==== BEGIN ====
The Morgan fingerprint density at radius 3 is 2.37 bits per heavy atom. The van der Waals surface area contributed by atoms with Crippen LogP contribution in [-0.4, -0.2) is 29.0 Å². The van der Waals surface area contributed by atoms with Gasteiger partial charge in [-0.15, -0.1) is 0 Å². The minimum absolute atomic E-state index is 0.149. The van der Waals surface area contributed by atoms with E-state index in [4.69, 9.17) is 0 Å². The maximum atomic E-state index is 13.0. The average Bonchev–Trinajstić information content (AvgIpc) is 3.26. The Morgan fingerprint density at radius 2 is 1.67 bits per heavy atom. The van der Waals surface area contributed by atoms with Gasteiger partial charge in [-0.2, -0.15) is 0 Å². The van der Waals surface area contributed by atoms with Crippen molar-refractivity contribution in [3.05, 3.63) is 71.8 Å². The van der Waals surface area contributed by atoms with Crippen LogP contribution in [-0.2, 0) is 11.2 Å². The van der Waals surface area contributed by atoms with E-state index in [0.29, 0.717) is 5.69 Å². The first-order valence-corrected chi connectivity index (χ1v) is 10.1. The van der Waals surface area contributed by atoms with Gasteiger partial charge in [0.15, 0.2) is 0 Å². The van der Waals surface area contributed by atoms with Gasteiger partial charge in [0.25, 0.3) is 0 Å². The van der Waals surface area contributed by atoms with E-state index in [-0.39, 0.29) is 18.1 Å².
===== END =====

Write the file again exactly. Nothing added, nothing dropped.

The Morgan fingerprint density at radius 3 is 2.37 bits per heavy atom. The van der Waals surface area contributed by atoms with Crippen LogP contribution in [-0.4, -0.2) is 29.0 Å². The van der Waals surface area contributed by atoms with Gasteiger partial charge in [-0.15, -0.1) is 0 Å². The minimum absolute atomic E-state index is 0.149. The van der Waals surface area contributed by atoms with E-state index in [4.69, 9.17) is 0 Å². The maximum atomic E-state index is 13.0. The average Bonchev–Trinajstić information content (AvgIpc) is 3.26. The Morgan fingerprint density at radius 2 is 1.67 bits per heavy atom. The van der Waals surface area contributed by atoms with Gasteiger partial charge in [-0.2, -0.15) is 0 Å². The van der Waals surface area contributed by atoms with Crippen molar-refractivity contribution in [3.05, 3.63) is 71.8 Å². The van der Waals surface area contributed by atoms with Crippen LogP contribution in [-0.2, 0) is 11.2 Å². The van der Waals surface area contributed by atoms with E-state index in [0.29, 0.717) is 5.69 Å². The first-order valence-corrected chi connectivity index (χ1v) is 10.1. The van der Waals surface area contributed by atoms with Gasteiger partial charge in [0.15, 0.2) is 0 Å². The van der Waals surface area contributed by atoms with Gasteiger partial charge in [0.25, 0.3) is 0 Å². The van der Waals surface area contributed by atoms with E-state index in [-0.39, 0.29) is 18.1 Å².